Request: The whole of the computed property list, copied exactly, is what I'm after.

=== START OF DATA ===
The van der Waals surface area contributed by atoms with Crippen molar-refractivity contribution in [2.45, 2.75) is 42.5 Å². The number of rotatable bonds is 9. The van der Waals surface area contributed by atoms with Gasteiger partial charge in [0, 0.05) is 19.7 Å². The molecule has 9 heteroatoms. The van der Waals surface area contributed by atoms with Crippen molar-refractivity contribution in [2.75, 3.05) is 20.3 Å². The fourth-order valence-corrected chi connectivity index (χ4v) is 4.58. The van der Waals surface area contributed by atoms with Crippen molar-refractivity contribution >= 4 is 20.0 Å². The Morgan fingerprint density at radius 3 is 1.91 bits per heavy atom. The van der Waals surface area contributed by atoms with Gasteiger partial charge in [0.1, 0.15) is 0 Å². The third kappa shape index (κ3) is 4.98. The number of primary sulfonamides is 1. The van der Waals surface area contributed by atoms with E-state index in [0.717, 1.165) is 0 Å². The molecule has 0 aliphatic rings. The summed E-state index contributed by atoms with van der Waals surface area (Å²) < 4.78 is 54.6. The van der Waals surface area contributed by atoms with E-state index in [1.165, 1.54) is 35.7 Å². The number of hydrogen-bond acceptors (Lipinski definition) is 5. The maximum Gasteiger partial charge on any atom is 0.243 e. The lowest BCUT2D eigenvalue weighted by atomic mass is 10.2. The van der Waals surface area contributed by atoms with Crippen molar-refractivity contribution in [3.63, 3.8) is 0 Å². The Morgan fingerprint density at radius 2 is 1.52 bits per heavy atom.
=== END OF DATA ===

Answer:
The van der Waals surface area contributed by atoms with Crippen molar-refractivity contribution in [2.45, 2.75) is 42.5 Å². The number of rotatable bonds is 9. The van der Waals surface area contributed by atoms with Gasteiger partial charge in [0, 0.05) is 19.7 Å². The molecule has 9 heteroatoms. The van der Waals surface area contributed by atoms with Crippen molar-refractivity contribution in [2.75, 3.05) is 20.3 Å². The fourth-order valence-corrected chi connectivity index (χ4v) is 4.58. The van der Waals surface area contributed by atoms with Crippen molar-refractivity contribution >= 4 is 20.0 Å². The Morgan fingerprint density at radius 3 is 1.91 bits per heavy atom. The van der Waals surface area contributed by atoms with Gasteiger partial charge in [0.1, 0.15) is 0 Å². The third kappa shape index (κ3) is 4.98. The number of primary sulfonamides is 1. The van der Waals surface area contributed by atoms with E-state index in [0.717, 1.165) is 0 Å². The molecule has 0 aliphatic rings. The summed E-state index contributed by atoms with van der Waals surface area (Å²) < 4.78 is 54.6. The van der Waals surface area contributed by atoms with E-state index in [1.165, 1.54) is 35.7 Å². The number of hydrogen-bond acceptors (Lipinski definition) is 5. The maximum Gasteiger partial charge on any atom is 0.243 e. The lowest BCUT2D eigenvalue weighted by atomic mass is 10.2. The van der Waals surface area contributed by atoms with Crippen molar-refractivity contribution in [3.63, 3.8) is 0 Å². The Morgan fingerprint density at radius 2 is 1.52 bits per heavy atom.